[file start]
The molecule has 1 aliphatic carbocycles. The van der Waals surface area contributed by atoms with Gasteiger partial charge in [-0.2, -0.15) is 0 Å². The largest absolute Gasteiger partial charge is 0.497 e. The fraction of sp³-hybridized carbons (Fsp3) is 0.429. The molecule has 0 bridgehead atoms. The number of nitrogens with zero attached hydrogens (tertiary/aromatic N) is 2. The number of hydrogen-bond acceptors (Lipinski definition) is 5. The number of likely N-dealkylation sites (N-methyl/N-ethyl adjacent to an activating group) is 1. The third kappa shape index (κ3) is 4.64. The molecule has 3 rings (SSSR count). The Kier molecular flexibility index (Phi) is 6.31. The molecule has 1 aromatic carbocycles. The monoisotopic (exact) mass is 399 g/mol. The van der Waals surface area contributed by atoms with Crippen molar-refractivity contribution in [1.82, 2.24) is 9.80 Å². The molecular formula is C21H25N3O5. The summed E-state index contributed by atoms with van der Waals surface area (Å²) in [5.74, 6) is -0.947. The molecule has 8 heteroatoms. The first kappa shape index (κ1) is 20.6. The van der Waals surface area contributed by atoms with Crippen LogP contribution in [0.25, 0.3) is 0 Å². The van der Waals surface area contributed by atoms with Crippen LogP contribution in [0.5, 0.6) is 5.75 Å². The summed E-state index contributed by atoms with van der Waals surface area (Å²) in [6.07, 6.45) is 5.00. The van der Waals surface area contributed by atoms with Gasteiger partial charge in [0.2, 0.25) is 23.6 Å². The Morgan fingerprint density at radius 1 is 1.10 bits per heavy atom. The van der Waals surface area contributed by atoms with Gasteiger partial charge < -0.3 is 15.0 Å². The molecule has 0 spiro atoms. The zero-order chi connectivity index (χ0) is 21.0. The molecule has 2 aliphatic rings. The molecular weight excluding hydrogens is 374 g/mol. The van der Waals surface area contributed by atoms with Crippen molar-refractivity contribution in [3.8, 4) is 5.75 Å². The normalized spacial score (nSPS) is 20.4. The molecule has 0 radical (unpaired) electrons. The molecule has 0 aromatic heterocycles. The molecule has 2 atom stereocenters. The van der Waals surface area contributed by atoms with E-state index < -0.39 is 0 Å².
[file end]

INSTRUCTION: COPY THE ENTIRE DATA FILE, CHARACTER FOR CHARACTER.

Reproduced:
The molecule has 1 aliphatic carbocycles. The van der Waals surface area contributed by atoms with Gasteiger partial charge in [-0.2, -0.15) is 0 Å². The largest absolute Gasteiger partial charge is 0.497 e. The fraction of sp³-hybridized carbons (Fsp3) is 0.429. The molecule has 0 bridgehead atoms. The number of nitrogens with zero attached hydrogens (tertiary/aromatic N) is 2. The number of hydrogen-bond acceptors (Lipinski definition) is 5. The number of likely N-dealkylation sites (N-methyl/N-ethyl adjacent to an activating group) is 1. The third kappa shape index (κ3) is 4.64. The molecule has 3 rings (SSSR count). The Kier molecular flexibility index (Phi) is 6.31. The molecule has 1 aromatic carbocycles. The monoisotopic (exact) mass is 399 g/mol. The van der Waals surface area contributed by atoms with Crippen molar-refractivity contribution in [1.82, 2.24) is 9.80 Å². The molecular formula is C21H25N3O5. The summed E-state index contributed by atoms with van der Waals surface area (Å²) in [5.74, 6) is -0.947. The molecule has 8 heteroatoms. The first kappa shape index (κ1) is 20.6. The van der Waals surface area contributed by atoms with Crippen LogP contribution in [0.25, 0.3) is 0 Å². The van der Waals surface area contributed by atoms with Crippen LogP contribution in [0.5, 0.6) is 5.75 Å². The summed E-state index contributed by atoms with van der Waals surface area (Å²) in [6.07, 6.45) is 5.00. The van der Waals surface area contributed by atoms with Gasteiger partial charge in [0.2, 0.25) is 23.6 Å². The Morgan fingerprint density at radius 1 is 1.10 bits per heavy atom. The van der Waals surface area contributed by atoms with Gasteiger partial charge < -0.3 is 15.0 Å². The molecule has 0 spiro atoms. The zero-order chi connectivity index (χ0) is 21.0. The molecule has 2 aliphatic rings. The molecular weight excluding hydrogens is 374 g/mol. The van der Waals surface area contributed by atoms with Crippen molar-refractivity contribution in [3.8, 4) is 5.75 Å². The normalized spacial score (nSPS) is 20.4. The molecule has 0 radical (unpaired) electrons. The molecule has 0 aromatic heterocycles. The molecule has 2 atom stereocenters. The van der Waals surface area contributed by atoms with E-state index < -0.39 is 0 Å².